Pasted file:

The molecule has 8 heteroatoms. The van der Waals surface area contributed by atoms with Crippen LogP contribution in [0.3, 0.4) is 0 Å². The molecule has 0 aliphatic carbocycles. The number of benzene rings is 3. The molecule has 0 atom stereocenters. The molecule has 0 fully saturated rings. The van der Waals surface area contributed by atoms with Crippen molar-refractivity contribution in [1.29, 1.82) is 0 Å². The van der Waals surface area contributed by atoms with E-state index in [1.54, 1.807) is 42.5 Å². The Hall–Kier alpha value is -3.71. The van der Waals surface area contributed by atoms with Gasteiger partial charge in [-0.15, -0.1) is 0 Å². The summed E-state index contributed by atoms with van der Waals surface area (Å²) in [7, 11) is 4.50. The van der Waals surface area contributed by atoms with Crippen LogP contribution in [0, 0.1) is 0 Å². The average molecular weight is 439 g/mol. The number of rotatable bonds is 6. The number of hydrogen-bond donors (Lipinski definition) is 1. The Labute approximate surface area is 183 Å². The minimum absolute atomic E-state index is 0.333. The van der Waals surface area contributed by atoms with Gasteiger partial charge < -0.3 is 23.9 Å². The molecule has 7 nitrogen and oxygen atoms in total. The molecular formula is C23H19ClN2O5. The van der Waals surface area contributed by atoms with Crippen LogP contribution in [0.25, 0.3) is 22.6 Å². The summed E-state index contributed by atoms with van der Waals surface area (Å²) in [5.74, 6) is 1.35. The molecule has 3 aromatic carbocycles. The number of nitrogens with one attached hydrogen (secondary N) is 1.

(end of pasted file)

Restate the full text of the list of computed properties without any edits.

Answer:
The molecule has 8 heteroatoms. The van der Waals surface area contributed by atoms with Crippen LogP contribution in [0.3, 0.4) is 0 Å². The molecule has 0 aliphatic carbocycles. The number of benzene rings is 3. The molecule has 0 atom stereocenters. The molecule has 0 fully saturated rings. The van der Waals surface area contributed by atoms with Crippen molar-refractivity contribution in [1.29, 1.82) is 0 Å². The van der Waals surface area contributed by atoms with E-state index in [1.54, 1.807) is 42.5 Å². The Hall–Kier alpha value is -3.71. The van der Waals surface area contributed by atoms with Gasteiger partial charge in [-0.15, -0.1) is 0 Å². The summed E-state index contributed by atoms with van der Waals surface area (Å²) in [7, 11) is 4.50. The van der Waals surface area contributed by atoms with Crippen LogP contribution in [0, 0.1) is 0 Å². The average molecular weight is 439 g/mol. The number of rotatable bonds is 6. The number of hydrogen-bond donors (Lipinski definition) is 1. The Labute approximate surface area is 183 Å². The minimum absolute atomic E-state index is 0.333. The van der Waals surface area contributed by atoms with Gasteiger partial charge < -0.3 is 23.9 Å². The molecule has 7 nitrogen and oxygen atoms in total. The molecular formula is C23H19ClN2O5. The van der Waals surface area contributed by atoms with Crippen LogP contribution in [0.25, 0.3) is 22.6 Å². The summed E-state index contributed by atoms with van der Waals surface area (Å²) in [5.74, 6) is 1.35. The molecule has 3 aromatic carbocycles. The number of nitrogens with one attached hydrogen (secondary N) is 1.